52 if by Sea

If you ever get a chance to check out a football game at one of this nation’s service academies, I highly recommend you do it. Yesterday, I enjoyed this Delaware-Naval Academy barnburner in Annapolis, Maryland.

The football atmosphere at a service academy is something different altogether. We arrived about an hour and a half before game time and took up prime seats on the grass behind the endzone opposite the players’ entrance (you can sit in the stands for $30 or find a seat on the grass for $20). We munched on BBQ and Chick-fil-A and relaxed for a bit while people slowly filled in. After morning rain, the weather was nice for most of the day, except for when the wind occasionally picked up. We all got a little sunburned (on the last Saturday of October!).

About a half hour before the game, Delaware’s marching band took the field to play one song, “Stars and Stripes Forever,” before yielding to one of the coolest parts of the afternoon — the cadet parade. All the midshipmen battalions marched in formation onto the field, saluted and cheered the Delaware crowd (because, unlike the Dallas Cowboys, they really are “America’s Team”) and then did the same to their own side. The mens’ and women’s glee clubs sang the National Anthem, the midshipmen took their places in the stands (where they literally stood the whole game), and a massive reconnaissance plane did a fly-over.

The game itself was a study in contrasts. The Delaware Blue Hens ran a pro-style, no-huddle West Coast offense, with a lot of shotgun plays and short slants and screens. The Midshipmen, on the other hand, ran a straight-out-of-the-1950s run-only offense. In fact, Navy’s only pass of the first half was a 30-yard completion on a fake field goal. Despite the serious contrast in style, both teams moved the ball up and down the field at will (check out the drive chart). The half ended in a 28-28 tie.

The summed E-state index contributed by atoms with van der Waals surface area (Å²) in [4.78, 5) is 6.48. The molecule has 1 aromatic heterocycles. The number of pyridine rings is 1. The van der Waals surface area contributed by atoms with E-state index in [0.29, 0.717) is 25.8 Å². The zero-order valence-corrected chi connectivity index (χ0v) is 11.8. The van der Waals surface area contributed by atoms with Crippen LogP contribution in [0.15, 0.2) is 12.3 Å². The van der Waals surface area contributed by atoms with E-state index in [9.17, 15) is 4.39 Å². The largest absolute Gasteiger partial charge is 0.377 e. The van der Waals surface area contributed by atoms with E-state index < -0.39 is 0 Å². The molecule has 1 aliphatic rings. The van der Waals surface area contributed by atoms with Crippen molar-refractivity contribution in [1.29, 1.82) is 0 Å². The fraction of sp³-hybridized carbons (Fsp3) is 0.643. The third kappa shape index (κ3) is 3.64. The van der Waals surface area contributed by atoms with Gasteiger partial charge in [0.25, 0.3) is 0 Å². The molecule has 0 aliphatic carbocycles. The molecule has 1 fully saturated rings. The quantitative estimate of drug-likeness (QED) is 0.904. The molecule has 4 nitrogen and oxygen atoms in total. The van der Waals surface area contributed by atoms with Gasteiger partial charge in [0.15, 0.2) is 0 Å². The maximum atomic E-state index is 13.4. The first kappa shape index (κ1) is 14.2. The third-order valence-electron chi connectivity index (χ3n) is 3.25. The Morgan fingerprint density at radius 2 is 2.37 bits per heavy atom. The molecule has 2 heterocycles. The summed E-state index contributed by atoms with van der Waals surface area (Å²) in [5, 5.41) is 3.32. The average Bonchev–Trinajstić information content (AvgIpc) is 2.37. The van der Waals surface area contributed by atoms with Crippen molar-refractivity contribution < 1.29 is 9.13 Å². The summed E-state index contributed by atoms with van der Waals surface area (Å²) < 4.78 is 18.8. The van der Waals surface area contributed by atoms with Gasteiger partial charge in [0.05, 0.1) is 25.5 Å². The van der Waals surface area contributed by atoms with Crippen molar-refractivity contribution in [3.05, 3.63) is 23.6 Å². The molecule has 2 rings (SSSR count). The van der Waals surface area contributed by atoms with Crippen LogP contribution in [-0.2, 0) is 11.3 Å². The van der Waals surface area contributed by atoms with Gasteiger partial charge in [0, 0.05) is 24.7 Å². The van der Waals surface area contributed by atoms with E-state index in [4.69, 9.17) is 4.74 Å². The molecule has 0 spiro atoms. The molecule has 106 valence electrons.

I should note that the crowd was massive–over 35,000 strong–the largest crowd in Navy-Marine Corps Memorial Stadium history. I’m sure Delaware’s relative proximity had something to do with it.

Halftime entertainment was the Navy Drum and Bugle Corps, who played “America the Beautiful,” and the Navy and Marine Corps hymns. Second half football action was much like the first, with both offenses having their way on the field. Delaware finally made two consecutive stops–on a fumble and on a 4th down stop–which finally turned the tide in their favor. They built a 10 point lead early in the 4th, and although they didn’t stop Navy again, Navy couldn’t stop the Blue Hens either, resulting in a final score of 59-52 Delaware.

After the game, the Navy football players serenaded the midshipmen in the stands with the Navy hymn while the Delaware players, instead of celebrating their victory, stood silently in respect. Very classy.

I’m glad I wasn’t a Naval cadet yesterday. 52 is a lot of pushups.

After the game we walked around the academy for a bit (I considered getting a “Beat Army” shirt since we got 20 percent off with our game tickets) before heading to Annapolis for some food and drink. All in all, not a bad way to spend the last Saturday of October.

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2 responses to “52 if by Sea

  1. I thought the Naval Academy was part of the Defense Department. My mistake, since there seemed to be little played in that game.

  2. Pingback: In the Navy « Olde Frothingblog

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